The United Kingdom is undergoing shortages of food and other goods due to a resurgence of COVID, while supplies to Northern Ireland are being interrupted by disputes over Brexit.
The UK has been hit hard by a new wave of COVID cases, most of which are due to the extra-contagious Delta variant. The situation has been exacerbated by an phone app from the National Health Service that traces users’ contacts with infected individuals. Because this app pings users to advise them to self-isolate after contact, it has led to a shortage of workers that has been dubbed a “pingdemic.”
Sainsbury’s, the UK’s second largest grocer, has been warning of impending out-of-stocks, and Iceland, another major food retailer, has closed several stores due to staff shortages. The British Meat Processors’ Association says that Britain’s food supply chains are “right at the edge of failing” due to labor shortages. Some processors are reporting that up to 10% of their workers have been “pinged” by the health service app – which comes on top of chronic labor shortages in general.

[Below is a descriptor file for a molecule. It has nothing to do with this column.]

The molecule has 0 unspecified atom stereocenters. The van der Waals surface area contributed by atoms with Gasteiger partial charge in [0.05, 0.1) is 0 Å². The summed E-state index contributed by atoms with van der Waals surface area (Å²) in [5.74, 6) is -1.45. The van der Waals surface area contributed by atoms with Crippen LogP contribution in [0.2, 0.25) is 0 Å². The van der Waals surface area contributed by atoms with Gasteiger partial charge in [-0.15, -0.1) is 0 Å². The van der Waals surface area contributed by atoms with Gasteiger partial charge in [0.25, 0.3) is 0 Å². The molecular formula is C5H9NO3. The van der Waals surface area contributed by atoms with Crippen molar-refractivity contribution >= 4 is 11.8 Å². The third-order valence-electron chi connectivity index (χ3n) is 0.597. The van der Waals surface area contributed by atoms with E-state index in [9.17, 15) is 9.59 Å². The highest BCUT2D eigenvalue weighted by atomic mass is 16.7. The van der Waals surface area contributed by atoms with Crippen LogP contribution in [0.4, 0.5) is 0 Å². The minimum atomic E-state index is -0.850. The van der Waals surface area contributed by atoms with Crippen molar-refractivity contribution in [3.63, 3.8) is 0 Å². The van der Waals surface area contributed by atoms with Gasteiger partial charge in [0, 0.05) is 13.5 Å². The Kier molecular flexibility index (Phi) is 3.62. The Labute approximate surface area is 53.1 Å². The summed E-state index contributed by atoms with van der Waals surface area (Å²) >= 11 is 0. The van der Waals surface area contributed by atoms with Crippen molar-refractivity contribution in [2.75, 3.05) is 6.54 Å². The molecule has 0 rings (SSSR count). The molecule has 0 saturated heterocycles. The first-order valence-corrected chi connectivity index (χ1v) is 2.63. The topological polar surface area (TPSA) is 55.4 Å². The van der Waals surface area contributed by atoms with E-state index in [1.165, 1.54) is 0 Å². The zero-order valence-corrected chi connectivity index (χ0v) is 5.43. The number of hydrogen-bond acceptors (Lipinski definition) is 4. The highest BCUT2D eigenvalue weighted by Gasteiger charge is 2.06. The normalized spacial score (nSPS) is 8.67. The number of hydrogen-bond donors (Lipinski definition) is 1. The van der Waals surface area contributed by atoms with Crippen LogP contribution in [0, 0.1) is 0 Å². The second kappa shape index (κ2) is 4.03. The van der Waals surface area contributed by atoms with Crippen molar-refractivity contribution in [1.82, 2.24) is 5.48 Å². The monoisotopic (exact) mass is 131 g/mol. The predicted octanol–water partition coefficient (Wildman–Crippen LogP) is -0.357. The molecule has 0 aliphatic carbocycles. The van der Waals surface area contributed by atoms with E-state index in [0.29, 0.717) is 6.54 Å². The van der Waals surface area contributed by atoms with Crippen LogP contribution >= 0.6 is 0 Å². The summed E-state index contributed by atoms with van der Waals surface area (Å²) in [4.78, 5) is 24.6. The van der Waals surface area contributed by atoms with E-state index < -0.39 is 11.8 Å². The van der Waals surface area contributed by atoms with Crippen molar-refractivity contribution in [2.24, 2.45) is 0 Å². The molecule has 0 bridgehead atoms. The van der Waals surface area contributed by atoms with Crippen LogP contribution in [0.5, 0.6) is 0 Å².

Meanwhile, the UK and the European Union are disputing what to do about the effects of Brexit – the UK’s decision to leave the EU – on supplies to Northern Ireland.
Negotiators on a trade deal between the UK and EU had worked out an “Irish backstop” – an agreement whereby most goods shipped from the UK to Northern Ireland would conform to EU regulations. This is intended to prevent nonconforming goods from “leaking” across the unsecured border with the Republic of Ireland, an EU member.
The UK is complaining that EU regulators are applying the rules too rigidly and interrupting the supply chain between the UK and Northern Ireland. The situation is anticipated to become worse in September, when exemptions from inspection for products like chilled meats will expire.
The UK wants to revisit the parts of the agreement that deal with Northern Ireland. The EU says that it’s open to talks but will not renegotiate the trade agreement.